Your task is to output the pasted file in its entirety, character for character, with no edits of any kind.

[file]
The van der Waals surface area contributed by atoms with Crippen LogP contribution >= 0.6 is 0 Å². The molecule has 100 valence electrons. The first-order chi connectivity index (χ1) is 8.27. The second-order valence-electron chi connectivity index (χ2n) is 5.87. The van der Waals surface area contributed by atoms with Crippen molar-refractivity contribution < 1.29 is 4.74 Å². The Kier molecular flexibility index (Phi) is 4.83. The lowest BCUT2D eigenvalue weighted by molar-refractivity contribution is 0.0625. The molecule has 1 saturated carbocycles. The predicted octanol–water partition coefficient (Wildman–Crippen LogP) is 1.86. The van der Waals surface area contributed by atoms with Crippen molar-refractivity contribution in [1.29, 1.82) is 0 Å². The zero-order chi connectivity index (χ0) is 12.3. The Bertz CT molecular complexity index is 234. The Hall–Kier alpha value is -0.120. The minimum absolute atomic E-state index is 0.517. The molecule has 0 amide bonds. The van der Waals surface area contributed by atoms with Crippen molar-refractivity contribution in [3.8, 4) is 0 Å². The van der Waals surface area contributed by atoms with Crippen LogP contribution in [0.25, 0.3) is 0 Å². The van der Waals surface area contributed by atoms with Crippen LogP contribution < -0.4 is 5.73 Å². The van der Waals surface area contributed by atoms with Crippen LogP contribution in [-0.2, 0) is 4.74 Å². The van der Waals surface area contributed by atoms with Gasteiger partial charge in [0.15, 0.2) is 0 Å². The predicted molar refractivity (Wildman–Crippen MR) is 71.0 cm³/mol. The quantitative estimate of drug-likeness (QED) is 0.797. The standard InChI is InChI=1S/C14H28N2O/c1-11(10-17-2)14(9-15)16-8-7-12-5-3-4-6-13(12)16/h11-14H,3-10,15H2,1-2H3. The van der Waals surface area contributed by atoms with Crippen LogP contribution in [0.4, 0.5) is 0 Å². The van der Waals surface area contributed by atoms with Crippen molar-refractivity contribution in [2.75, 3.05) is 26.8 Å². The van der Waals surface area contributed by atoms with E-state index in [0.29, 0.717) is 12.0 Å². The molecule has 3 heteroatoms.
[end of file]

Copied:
The van der Waals surface area contributed by atoms with Crippen LogP contribution >= 0.6 is 0 Å². The molecule has 100 valence electrons. The first-order chi connectivity index (χ1) is 8.27. The second-order valence-electron chi connectivity index (χ2n) is 5.87. The van der Waals surface area contributed by atoms with Crippen molar-refractivity contribution < 1.29 is 4.74 Å². The Kier molecular flexibility index (Phi) is 4.83. The lowest BCUT2D eigenvalue weighted by molar-refractivity contribution is 0.0625. The molecule has 1 saturated carbocycles. The predicted octanol–water partition coefficient (Wildman–Crippen LogP) is 1.86. The van der Waals surface area contributed by atoms with Crippen molar-refractivity contribution in [1.29, 1.82) is 0 Å². The zero-order chi connectivity index (χ0) is 12.3. The Bertz CT molecular complexity index is 234. The Hall–Kier alpha value is -0.120. The minimum absolute atomic E-state index is 0.517. The molecule has 0 amide bonds. The van der Waals surface area contributed by atoms with Crippen molar-refractivity contribution in [3.8, 4) is 0 Å². The van der Waals surface area contributed by atoms with Crippen LogP contribution in [0.25, 0.3) is 0 Å². The van der Waals surface area contributed by atoms with Crippen LogP contribution < -0.4 is 5.73 Å². The van der Waals surface area contributed by atoms with Crippen LogP contribution in [-0.2, 0) is 4.74 Å². The van der Waals surface area contributed by atoms with Gasteiger partial charge in [0.15, 0.2) is 0 Å². The predicted molar refractivity (Wildman–Crippen MR) is 71.0 cm³/mol. The quantitative estimate of drug-likeness (QED) is 0.797. The standard InChI is InChI=1S/C14H28N2O/c1-11(10-17-2)14(9-15)16-8-7-12-5-3-4-6-13(12)16/h11-14H,3-10,15H2,1-2H3. The van der Waals surface area contributed by atoms with Crippen LogP contribution in [0.4, 0.5) is 0 Å². The van der Waals surface area contributed by atoms with Crippen molar-refractivity contribution in [2.75, 3.05) is 26.8 Å². The van der Waals surface area contributed by atoms with E-state index in [0.29, 0.717) is 12.0 Å². The molecule has 3 heteroatoms.